Primus chief fights against forced fibre

Primus chief fights against forced fibre

Summary: The new CEO of Primus Australia, Tom Mazerski, advocates consumer choice. That means the option for consumers to stay with copper and less market control from Telstra.


The new CEO of Primus Australia, Tom Mazerski, advocates consumer choice. That means the option for consumers to stay with copper and less market control from Telstra.

Mazerski says the National Broadband Network (NBN) was one of the reasons he moved to Australia. He likes the policy that removes the gap between the haves and have-nots, but he is concerned that it won't do enough to level the playing field in this market. Australia will retain too much control and so prices will continue to be distorted.

Instead, he suggests second tier carriers are given favourable rates for NBN access to "level the playing field". It's a suggestion that might seem a little self-serving, but we're yet to see any other ideas about how we can remove Telstra's stranglehold on the market.

As for the NBN, Mazerski doesn't believe the cost should be passed on to low-end consumers who want a phone-only connection. He says users should have the choice about whether fibre runs into their home. He calls it forced broadband, and suggests more policy work is needed to stop this from happening.

A recent example of forced broadband was Telstra's move to a fibre-only exchange in South Brisbane. He says in this decision Telstra has essentially de-regulated itself. The company has abandoned copper without any regulatory involvement. "I'm now going to have to go to my customers in that exchange saying we are moving you to fibre and your prices are going to go up."

It's an interesting half-hour discussion — you'll find it refreshing to hear the views of an industry veteran new to the market putting his perspective on issues we have been grappling with in Australia for some time.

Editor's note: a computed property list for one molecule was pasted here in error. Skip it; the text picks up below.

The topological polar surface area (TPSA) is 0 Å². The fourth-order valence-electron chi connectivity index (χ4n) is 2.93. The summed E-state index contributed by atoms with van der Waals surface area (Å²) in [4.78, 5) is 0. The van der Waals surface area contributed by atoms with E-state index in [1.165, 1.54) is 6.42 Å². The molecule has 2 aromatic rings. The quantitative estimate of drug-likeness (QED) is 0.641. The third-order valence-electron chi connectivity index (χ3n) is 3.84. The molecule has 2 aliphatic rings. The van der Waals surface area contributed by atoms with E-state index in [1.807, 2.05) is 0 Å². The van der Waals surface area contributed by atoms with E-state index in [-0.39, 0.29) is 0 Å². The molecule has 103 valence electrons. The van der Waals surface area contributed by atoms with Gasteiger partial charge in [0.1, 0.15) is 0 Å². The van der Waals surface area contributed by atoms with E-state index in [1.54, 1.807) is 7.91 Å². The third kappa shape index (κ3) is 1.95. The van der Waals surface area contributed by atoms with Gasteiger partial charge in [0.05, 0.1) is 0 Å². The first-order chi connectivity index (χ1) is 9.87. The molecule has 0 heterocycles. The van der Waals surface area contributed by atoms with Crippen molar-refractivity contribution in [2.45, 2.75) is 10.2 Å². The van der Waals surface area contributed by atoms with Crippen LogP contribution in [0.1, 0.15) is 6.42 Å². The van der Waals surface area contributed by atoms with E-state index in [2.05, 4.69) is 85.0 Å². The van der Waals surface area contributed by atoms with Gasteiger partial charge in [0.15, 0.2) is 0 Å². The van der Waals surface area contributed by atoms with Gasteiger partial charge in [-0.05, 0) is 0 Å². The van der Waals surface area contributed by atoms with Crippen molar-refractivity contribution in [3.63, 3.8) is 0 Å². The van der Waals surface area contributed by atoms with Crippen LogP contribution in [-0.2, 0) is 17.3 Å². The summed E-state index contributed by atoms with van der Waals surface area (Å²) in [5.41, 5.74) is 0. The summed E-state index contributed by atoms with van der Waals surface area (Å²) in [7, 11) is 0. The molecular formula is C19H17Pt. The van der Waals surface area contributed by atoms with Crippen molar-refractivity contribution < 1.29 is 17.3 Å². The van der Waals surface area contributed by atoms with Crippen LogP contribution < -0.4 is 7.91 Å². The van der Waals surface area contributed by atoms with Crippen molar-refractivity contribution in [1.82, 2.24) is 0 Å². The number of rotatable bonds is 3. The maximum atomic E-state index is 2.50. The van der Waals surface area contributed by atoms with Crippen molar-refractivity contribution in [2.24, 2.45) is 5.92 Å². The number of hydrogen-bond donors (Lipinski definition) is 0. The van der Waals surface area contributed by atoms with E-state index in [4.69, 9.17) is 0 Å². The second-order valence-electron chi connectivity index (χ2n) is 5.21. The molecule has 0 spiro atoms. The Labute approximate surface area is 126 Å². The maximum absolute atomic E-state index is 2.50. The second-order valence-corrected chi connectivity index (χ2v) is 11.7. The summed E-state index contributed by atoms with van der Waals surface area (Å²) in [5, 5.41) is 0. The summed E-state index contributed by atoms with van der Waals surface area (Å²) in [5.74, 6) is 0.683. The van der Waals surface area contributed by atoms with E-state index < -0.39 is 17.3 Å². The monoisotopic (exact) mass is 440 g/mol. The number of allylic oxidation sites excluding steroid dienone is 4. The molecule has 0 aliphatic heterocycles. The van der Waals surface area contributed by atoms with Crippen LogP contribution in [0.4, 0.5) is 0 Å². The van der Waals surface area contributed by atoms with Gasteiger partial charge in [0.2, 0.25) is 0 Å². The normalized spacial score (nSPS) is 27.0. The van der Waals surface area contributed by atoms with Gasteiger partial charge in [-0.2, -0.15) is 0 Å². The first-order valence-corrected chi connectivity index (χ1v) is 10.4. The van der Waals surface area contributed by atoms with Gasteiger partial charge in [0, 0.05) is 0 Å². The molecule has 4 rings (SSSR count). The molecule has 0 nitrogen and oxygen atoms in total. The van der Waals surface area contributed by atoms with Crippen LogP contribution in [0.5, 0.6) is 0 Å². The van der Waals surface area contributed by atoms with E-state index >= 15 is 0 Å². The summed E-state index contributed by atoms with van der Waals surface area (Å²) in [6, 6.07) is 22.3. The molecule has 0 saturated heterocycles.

What do you think? Leave a message on the Twisted Wire feedback line: (02) 9304 5198.

Running time: 33 minutes, 28 seconds

Topics: Government, Broadband, Government AU, Telcos, Telstra, NBN


Phil Dobbie has a wealth of radio and business experience. He started his career in commercial radio in the UK and, since coming to Australia in 1991, has held senior marketing and management roles with Telstra, OzEmail, the British Tourist Authority and other telecommunications, media, travel and advertising businesses.

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  • Switching from Iprimus asap..
    Ridiculous Argument..
    Paul Grenfell
  • am churning away from iPrimus
  • this guy has absolutely no clue... how in gods name is he an executive??
  • God damn, what is this idiot talking about. Who made him boss? sacrifice good of the nation for his companies profits...? IInet was once a second tier ISP, how did they climb the ranks? They offered better services for lower prices, something Primus has failed to deliver for well over a decade.

    You are a failed 'realist' go back to your corporate world where you can pretend to know what you're talking about.
  • DISCLAIMER: I have not listened to the podcast...

    but as pablosan - who ironically, is accused of being me over at delimiter, by a defective (oops, detective...LOL) says, "no clue indeed", just read the first sentence...

    "Tom Mazerski, advocates consumer choice. That means the option for consumers to stay with copper and less market control from Telstra"